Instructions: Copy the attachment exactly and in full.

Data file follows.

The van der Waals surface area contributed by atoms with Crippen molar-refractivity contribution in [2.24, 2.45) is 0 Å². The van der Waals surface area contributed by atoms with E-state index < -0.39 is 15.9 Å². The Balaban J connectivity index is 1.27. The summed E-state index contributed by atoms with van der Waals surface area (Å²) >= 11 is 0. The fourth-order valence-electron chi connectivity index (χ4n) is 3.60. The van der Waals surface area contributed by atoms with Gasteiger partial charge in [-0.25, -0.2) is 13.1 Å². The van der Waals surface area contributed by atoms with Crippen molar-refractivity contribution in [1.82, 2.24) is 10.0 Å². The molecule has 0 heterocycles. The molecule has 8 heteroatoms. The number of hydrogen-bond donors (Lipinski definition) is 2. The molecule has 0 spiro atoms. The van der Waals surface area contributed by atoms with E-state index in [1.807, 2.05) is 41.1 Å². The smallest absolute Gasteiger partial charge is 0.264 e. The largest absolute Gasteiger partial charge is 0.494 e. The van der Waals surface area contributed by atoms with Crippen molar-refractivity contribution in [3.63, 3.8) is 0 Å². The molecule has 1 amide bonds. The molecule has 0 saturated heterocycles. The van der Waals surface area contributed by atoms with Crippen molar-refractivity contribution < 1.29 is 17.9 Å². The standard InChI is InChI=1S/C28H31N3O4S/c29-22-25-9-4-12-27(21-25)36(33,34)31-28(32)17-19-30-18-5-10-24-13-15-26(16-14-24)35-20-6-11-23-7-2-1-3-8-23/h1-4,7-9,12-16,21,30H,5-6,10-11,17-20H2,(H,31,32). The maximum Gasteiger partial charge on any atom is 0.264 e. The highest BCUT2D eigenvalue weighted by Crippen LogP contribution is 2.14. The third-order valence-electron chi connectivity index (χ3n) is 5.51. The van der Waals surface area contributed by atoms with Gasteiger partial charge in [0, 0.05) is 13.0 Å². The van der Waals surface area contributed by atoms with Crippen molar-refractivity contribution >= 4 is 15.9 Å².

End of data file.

The van der Waals surface area contributed by atoms with Crippen molar-refractivity contribution in [2.24, 2.45) is 0 Å². The van der Waals surface area contributed by atoms with E-state index < -0.39 is 15.9 Å². The Balaban J connectivity index is 1.27. The summed E-state index contributed by atoms with van der Waals surface area (Å²) >= 11 is 0. The fourth-order valence-electron chi connectivity index (χ4n) is 3.60. The van der Waals surface area contributed by atoms with Gasteiger partial charge in [-0.25, -0.2) is 13.1 Å². The van der Waals surface area contributed by atoms with Crippen molar-refractivity contribution in [1.82, 2.24) is 10.0 Å². The molecule has 0 heterocycles. The molecule has 8 heteroatoms. The number of hydrogen-bond donors (Lipinski definition) is 2. The molecule has 0 spiro atoms. The van der Waals surface area contributed by atoms with E-state index in [1.807, 2.05) is 41.1 Å². The smallest absolute Gasteiger partial charge is 0.264 e. The largest absolute Gasteiger partial charge is 0.494 e. The van der Waals surface area contributed by atoms with Crippen molar-refractivity contribution in [3.63, 3.8) is 0 Å². The molecule has 1 amide bonds. The molecule has 0 saturated heterocycles. The van der Waals surface area contributed by atoms with Crippen molar-refractivity contribution < 1.29 is 17.9 Å². The standard InChI is InChI=1S/C28H31N3O4S/c29-22-25-9-4-12-27(21-25)36(33,34)31-28(32)17-19-30-18-5-10-24-13-15-26(16-14-24)35-20-6-11-23-7-2-1-3-8-23/h1-4,7-9,12-16,21,30H,5-6,10-11,17-20H2,(H,31,32). The maximum Gasteiger partial charge on any atom is 0.264 e. The highest BCUT2D eigenvalue weighted by Crippen LogP contribution is 2.14. The third-order valence-electron chi connectivity index (χ3n) is 5.51. The van der Waals surface area contributed by atoms with Gasteiger partial charge in [0, 0.05) is 13.0 Å². The van der Waals surface area contributed by atoms with Crippen molar-refractivity contribution >= 4 is 15.9 Å².